All grandparents are not created equal. Both scientific surveys and anecdotal evidence show that typically maternal grandparents are closer to grandchildren than paternal grandparents. The usual ranking goes like this, from closest to least close: maternal grandmother, maternal grandfather, paternal grandmother, paternal grandfather. Exceptions, of course, do occur.
Reasons for Differences
Some believe this difference is due to parents' role as gatekeepers between grandparents and parents.
In spite of strides in gender equality, mothers are still likely to direct their children's activities. They may give heightened importance to contact with their own parents.
Others hold that the relationship between a woman and her mother-in-law — the paternal grandmother of her children — is always going to be complicated. Possession, so to speak, of a treasured male has been passed from mother to wife. A bit of jealousy and competitiveness is natural. Still, it may stand in the way of a close relationship, which may, in turn, stand in the way of closeness between grandparent and grandchild. Perhaps mothers-in-law are often unfairly criticized, but some tension is built into the role.
Scientists offer a different explanation, an evolutionary thesis, which some observers discount. This scientific explanation holds that mothers are always certain that they are the parents of their children, whereas there may be uncertainty in a father's mind.
Before the age of DNA testing, a father had scant means of proving that the child said to be his actually carried his genes. That goes doubly true for a grandfather wondering whether his grandchild is actually his grandchild. So the maternal grandmother knows with practically 100% certainty that her grandchild is genetically related to her.
A maternal grandfather or a paternal grandmother has only half of that certainty, and a paternal grandfather has no certainty at all.
Of course, many other factors affect the closeness of a relationship. Geographical closeness is important, although grandparents can overcome distance. A grandparent's employment status, health, economic status and personality can also be influential factors. Another variable is the number of grandchildren a grandparent has. A grandparent with many grandchildren may find it difficult to spend quality time and bond with each one.
The preference for maternal grandparents starts early, with maternal grandmothers being more likely to be invited into the delivery room. Similarly, the maternal grandmother is more likely to help out after the birth of a baby, facilitating early bonding with the grandchild. The grandparent who bonds early with a grandchild is more likely to be asked to babysit later on and is more likely to be involved in school activities when the grandchild starts to school.
Teenagers and Grandparents
Studies with teens show that the advantage of the maternal grandmother does not dissipate with time. Studies of teen grandchildren are especially valuable, because teens are presumably old enough to initiate some contact with grandparents on their own, and because they are old enough to draw competent conclusions about relationships.
In one study of British teens, 9 out of 10 said that their maternal grandmother was the most important family member outside of their immediate family. The maternal grandfather was next. Closeness was fostered, according to the teens, by involvement in their school lives. In addition, 8 out of 10 teens said that their maternal grandmothers had discussed their futures with them and had given the teens good advice. (Avon Longitudinal Study of Parents and Children, Bristol University, 2007)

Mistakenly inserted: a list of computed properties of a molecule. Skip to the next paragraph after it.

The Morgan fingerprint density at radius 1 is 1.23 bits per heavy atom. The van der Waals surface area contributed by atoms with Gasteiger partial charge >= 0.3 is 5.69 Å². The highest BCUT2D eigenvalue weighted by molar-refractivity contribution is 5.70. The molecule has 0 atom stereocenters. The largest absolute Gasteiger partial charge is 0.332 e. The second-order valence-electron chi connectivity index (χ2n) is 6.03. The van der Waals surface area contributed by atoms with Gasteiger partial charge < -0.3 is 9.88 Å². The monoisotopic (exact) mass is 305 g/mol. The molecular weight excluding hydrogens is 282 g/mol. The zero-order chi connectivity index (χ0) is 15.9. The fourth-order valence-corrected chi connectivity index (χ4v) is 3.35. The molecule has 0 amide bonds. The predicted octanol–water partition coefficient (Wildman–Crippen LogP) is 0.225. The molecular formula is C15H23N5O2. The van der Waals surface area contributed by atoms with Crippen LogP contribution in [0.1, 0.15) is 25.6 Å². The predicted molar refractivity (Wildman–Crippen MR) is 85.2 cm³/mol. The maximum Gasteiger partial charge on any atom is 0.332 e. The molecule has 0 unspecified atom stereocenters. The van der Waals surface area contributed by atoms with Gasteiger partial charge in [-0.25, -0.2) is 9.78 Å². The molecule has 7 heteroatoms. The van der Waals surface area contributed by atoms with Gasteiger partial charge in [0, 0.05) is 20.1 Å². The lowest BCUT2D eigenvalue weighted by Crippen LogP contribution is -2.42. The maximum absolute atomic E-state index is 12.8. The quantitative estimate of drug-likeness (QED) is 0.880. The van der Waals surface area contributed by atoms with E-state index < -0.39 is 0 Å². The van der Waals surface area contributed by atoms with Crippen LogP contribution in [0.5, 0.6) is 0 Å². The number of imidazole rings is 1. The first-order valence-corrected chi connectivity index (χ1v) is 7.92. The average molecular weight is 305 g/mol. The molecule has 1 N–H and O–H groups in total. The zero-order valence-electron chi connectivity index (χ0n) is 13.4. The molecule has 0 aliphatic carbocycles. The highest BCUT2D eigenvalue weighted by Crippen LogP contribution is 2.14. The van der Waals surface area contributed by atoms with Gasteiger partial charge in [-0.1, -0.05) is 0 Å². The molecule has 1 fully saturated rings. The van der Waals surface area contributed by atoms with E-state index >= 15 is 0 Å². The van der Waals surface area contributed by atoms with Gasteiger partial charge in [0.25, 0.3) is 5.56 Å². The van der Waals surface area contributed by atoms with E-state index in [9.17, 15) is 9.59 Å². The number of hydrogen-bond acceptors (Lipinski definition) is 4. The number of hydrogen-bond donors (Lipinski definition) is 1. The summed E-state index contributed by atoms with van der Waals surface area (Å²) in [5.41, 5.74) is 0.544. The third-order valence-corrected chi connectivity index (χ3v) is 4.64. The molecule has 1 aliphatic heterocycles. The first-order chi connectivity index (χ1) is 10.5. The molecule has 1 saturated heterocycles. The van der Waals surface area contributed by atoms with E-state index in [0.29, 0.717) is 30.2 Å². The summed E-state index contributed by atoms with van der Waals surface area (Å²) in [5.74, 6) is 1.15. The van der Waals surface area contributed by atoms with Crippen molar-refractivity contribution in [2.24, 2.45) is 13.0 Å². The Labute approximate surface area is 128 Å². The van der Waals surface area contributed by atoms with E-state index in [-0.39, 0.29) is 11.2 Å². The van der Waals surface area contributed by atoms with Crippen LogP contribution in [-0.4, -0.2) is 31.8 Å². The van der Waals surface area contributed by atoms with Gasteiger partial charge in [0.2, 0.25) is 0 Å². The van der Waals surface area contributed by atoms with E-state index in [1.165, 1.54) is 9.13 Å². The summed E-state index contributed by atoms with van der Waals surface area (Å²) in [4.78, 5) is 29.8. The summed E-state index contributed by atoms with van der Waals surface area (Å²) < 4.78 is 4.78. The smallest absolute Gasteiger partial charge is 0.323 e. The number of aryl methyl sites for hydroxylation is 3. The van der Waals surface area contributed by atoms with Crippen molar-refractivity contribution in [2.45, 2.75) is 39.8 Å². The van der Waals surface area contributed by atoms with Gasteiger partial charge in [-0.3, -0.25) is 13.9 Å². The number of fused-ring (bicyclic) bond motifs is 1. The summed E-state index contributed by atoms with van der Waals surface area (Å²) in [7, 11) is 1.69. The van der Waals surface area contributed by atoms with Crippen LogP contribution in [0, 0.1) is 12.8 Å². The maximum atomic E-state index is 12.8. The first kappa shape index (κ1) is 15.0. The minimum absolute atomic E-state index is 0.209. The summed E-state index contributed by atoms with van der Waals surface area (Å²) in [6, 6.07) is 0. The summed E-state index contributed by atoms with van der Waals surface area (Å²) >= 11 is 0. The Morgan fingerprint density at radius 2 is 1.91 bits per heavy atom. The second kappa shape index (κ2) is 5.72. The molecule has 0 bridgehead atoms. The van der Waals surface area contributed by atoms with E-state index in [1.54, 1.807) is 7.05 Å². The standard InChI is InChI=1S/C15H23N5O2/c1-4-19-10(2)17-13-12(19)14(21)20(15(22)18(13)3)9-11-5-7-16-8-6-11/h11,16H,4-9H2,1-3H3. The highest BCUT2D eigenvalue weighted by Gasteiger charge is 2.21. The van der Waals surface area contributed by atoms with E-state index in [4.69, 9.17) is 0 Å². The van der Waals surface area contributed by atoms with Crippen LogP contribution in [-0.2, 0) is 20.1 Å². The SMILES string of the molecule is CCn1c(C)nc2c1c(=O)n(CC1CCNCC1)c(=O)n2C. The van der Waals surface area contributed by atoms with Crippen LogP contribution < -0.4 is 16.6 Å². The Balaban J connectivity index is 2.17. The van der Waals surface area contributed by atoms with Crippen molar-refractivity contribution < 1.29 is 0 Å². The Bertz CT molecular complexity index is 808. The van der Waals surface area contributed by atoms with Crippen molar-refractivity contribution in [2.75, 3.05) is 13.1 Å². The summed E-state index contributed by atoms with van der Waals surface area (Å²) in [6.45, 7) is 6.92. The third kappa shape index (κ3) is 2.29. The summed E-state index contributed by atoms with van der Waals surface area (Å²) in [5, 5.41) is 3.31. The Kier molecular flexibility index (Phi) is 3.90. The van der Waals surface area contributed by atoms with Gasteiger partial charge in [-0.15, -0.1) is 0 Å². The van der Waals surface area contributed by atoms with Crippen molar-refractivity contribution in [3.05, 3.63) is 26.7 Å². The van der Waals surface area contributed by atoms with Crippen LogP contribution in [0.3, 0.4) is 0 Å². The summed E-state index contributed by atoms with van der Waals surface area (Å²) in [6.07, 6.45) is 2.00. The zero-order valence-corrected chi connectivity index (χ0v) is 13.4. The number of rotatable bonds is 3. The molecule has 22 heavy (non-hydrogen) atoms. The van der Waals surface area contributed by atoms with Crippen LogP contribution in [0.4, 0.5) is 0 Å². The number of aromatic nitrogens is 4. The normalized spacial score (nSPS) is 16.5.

When the Going Gets Tough
The roles of maternal and paternal grandparents tend to diverge more widely when the parents of their grandchildren divorce. In spite of advances in gender equality, only about one in six fathers wins primary custody after a divorce. When a mother wins custody, the maternal grandparents often step in to fill gaps in parenting and to provide stability to the family.
In the process, they tend to become closer to their grandchildren. This may also occur with paternal grandparents when the father gets custody, but that is a comparatively rare event.
When the mother wins custody after a divorce, paternal grandparents tend to see their grandchildren less. They may, however, play an important role facilitating contact between children and their paternal families.
The preference for the maternal grandparents isn't so clear when it comes to multigenerational living. If young people share households with their parents, cultural factors are likely to determine whether they will move in with the maternal or the paternal grandparents. Of course, other factors such as location and economics may override cultural patterns.
In Indian, Bangladeshi and Pakistani families, young parents are expected to live with the paternal grandparents. In Caribbean cultures, they may be expected to live with maternal grandparents.
Generally speaking, white, mixed race, black and Caribbean families are more likely to live with maternal grandparents. In one survey of British teens, 74% said they would not mind if their maternal grandmother lived with them, whereas 54% said the same of their paternal grandmother. (Aging and Society)
Needless to say, the effort put forth by a grandparent is always going to be the biggest factor in whether grandparents and grandchildren have a close relationship. Grandparents who want to be involved in the lives of their grandchildren and yet who manage to be respectful of parental roles have the highest likelihood of success. And this is true regardless of their position on the family tree.